Saturday, July 08, 2006

I believe....

That I have been in the presence of a saint--twice.

I was in the choir that sang for Pope John Paul II's Mass on the Washington Mall on his first visit to the United States.

Last night, I attended a Mass and talk by Father Benedict Groschel. Just seeing him up close was an amazing privilege.

He talked about how difficult things are for people of faith here in the U.S. in an increasingly pagan society, led by the pagan media. His mother used to say, "If you put a beggar on a horse, they will ride themselves to Hell." He said that Americans, many of whom are well to do, are that beggar on a horse and have sold out to materialism.

Religion and Faith are two different things, he said. Religion should always be an outward expression of faith--one which we are not afraid to show. Religion without faith can be seen in extremist movements, including some extremist Catholics who are so attached to some forms of religious expression but are void of charity and true ecumensim.

The talk took place at the Grotto of Lourdes in Emmitsburg, Maryland. He told the crowd that he accepted the invitation to speak because when he lay paralized after being hit by a truck, all he could do was pray the Rosary and Divine Mercy Chaplet and pray to Our Lady of Lourdes and Saint Bernadette.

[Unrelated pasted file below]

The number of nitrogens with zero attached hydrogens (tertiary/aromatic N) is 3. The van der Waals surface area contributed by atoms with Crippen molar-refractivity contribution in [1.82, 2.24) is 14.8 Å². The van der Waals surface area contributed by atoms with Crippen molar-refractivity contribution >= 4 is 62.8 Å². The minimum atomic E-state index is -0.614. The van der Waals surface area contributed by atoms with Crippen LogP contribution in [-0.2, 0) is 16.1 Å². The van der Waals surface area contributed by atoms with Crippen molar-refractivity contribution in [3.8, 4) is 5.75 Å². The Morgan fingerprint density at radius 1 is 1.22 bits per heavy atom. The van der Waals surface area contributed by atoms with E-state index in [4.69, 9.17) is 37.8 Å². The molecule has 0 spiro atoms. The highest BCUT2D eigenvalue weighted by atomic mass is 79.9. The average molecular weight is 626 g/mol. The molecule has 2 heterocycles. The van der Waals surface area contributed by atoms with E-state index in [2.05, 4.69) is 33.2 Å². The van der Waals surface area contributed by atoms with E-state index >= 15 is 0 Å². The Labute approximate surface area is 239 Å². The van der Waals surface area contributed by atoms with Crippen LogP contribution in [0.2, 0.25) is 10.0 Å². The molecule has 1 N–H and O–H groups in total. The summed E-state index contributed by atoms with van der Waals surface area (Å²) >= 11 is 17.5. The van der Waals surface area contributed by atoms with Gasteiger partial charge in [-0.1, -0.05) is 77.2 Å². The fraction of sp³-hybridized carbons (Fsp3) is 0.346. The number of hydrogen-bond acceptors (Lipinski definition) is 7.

He did have a word of warning about apparitions, though. Never in Church history, he told us, has the Church ever approved of a private revelation of an adult who was "known" at the time of their death. Children, because of their innocence, are different. They rush home and tell everyone what they saw, often not even knowing the exact nature of the vision.

Adults whose visions are authentic, only tell their spiritual directors and these visions are not made public until the visionaries are deceased. Those who have crowds following them are often seeking fame and notariety and are to be avoided, he advised us.

Faith and Religion come together in the Eucharist. Our religion, the outward respect we show (or should show) towards the sacrament is a religious expression of the faith that we have that it is truly the Body, Blood, Soul and Divinity of Christ.

The best Catholics in the world today, he said, are those in China. Suffering and persecution are what make them grow in their faith.

It was truly a God-given gift that I was able to attend this Mass and talk by Father Groschel.

4 comments:

Matthew said...

Thank you for sharing that bit of wisdom from Fr. Benedict Groeschel. He's a great priest. I love watching Sunday Night Live on EWTN with him.

Staying in Balance said...

I listen to him on satelite radio.

Wendy said...

I have heard so much good about Fr. Groeschel, but I've never heard him or seen his show on EWTN.

Staying in Balance said...

You can listen to EWTN online, satellite radio or shortwave.

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"Slavery ended in medieval Europe only because the church extended its sacraments to all slaves and then managed to impose a ban on the enslavement of Christians (and of Jews). Within the context of medieval Europe, that prohibition was effectively a rule of universal abolition. "— Rodney Stark

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